Preserving, protecting and promoting the historic buildings, sites, structures and landscapes that contribute to the heritage, economy and vitality of Connecticut communities.
Jane Montanaro, Co-Director, Preservation Services and Operations, email@example.com
Wes Haynes, Co-Director of External Partnerships, firstname.lastname@example.org
Christopher Wigren, Deputy Director, email@example.com
Jordan Sorensen, Membership Manager, firstname.lastname@example.org
Erin Marchitto, Communications and Advocacy Manager, email@example.com
Renee Tribert, Project Manager: Making Places CT Mills Survey, firstname.lastname@example.org
Contact our Circuit Riders:
Brad Schide: (860-463-0193), email@example.com
Gregory Farmer: (203-464-7380), firstname.lastname@example.org
Sara Bronin, Hartford
Richard Wies, Branford
Edith Pestana, Hartford
Edward Munster, Haddam
Garry Leonard, Madison
Edith Pestana, Hartford
Kristina Newman-Scott, Hartford
Additional Members of the
Board of Trustees
Mary Catherine Curran, Hartford
Bob Faesy, Wilton
Lynn Friedman, Woodbury
Jeremy Frost, Southport
Edward Gerber, Westport
Ellen Gould, Southport
Henry Griggs, Madison
Garrett Heher, Centerbrook
Charles Janson, Darien
Erica Popick Kevrekian, West Hartford
Leslie King, Hamden
Jeffry Muthersbaugh, Haddam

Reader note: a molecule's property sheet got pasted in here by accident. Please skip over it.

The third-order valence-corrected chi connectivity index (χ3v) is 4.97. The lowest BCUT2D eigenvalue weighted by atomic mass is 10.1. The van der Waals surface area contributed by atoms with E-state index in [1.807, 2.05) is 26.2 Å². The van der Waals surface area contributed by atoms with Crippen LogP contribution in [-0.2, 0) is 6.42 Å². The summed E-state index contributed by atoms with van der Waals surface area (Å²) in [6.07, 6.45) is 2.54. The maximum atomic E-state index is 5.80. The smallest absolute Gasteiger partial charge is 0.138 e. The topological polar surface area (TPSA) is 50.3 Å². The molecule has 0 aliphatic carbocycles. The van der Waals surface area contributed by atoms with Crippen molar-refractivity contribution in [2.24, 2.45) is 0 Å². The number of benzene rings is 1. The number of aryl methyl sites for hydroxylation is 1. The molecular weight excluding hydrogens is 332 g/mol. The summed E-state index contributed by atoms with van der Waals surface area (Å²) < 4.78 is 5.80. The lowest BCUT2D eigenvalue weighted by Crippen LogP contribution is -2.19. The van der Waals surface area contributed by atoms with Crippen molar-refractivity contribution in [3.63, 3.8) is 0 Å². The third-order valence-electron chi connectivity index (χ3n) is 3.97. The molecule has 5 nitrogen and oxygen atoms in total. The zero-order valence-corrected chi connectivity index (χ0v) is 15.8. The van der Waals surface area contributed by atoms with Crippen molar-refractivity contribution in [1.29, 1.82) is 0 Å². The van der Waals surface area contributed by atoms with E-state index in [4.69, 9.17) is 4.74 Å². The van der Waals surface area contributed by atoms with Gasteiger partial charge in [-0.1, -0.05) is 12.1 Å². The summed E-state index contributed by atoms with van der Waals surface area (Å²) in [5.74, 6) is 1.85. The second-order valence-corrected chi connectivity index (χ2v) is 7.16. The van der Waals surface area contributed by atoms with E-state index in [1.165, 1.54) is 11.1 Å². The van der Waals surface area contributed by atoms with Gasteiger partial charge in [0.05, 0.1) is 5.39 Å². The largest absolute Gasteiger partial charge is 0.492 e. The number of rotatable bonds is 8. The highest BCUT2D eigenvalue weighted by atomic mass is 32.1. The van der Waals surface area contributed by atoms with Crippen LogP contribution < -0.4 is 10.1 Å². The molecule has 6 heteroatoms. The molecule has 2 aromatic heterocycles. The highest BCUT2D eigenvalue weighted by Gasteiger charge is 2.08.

Matthew Peterson, Guilford
George Schoellkopf, Washington
Caroline Sloat, Thompson
Myron Stachiw, Woodstock
Elaine Stiles, Old Lyme
Peter Stockman, Killingworth
Gregory Waterman, Wethersfield
Anna Weber, New Haven
Listed on the National Register of Historic Places and designated as an Official Project of the Save America's Treasures Program, the Eli Whitney Boarding House at 940 Whitney Avenue, Hamden has served as the Connecticut Trust's headquarters since 1989.
Built in 1827 the Boarding House is the only surviving residential structure of the industrial village that centered on Eli Whitney's Armory along the Mill River. It was here that Whitney made rifles for the United States Government in the early 19th century and worked to develop the concept of interchangeable parts. Remaining structures from the village include an early storehouse, Whitney's barn and the Boarding House. A later industrial building across Whitney Avenue currently houses the Eli Whitney Museum, which is dedicated to presenting and interpreting the inventive genius of Eli Whitney.
The Boarding House was designed exclusively for workers and was one of the first generation of industrial workers' housing in the state. The larger spaces on the ground floor, which were originally the kitchen and schoolroom, provide meeting space and library shelves. The smaller former bedrooms on the second floor afford ideal office space.
When the Trust acquired the building in 1989 it had been covered with synthetic siding and had lost most of its original sash. After a careful restoration, the Trust moved in.
The latest restoration push for the Eli Whitney Boardinghouse has been two-fold: First, starting in the fall of 2008, R.J. Aley has restored and weatherized all of the buildings windows. Not only has this increased the buildings energy efficiency, but this process retained all of the historic fabric of the windows, proving yet again that restoration of historic windows rather than replacement is a viable and favorable option. Secondly, in spring 2009 the Trust received a grant from the Commission on Culture and Tourism for $24,800.00 to restore the exterior of the building. The project includes surface restoration, clapboard repair, paint and storm windows.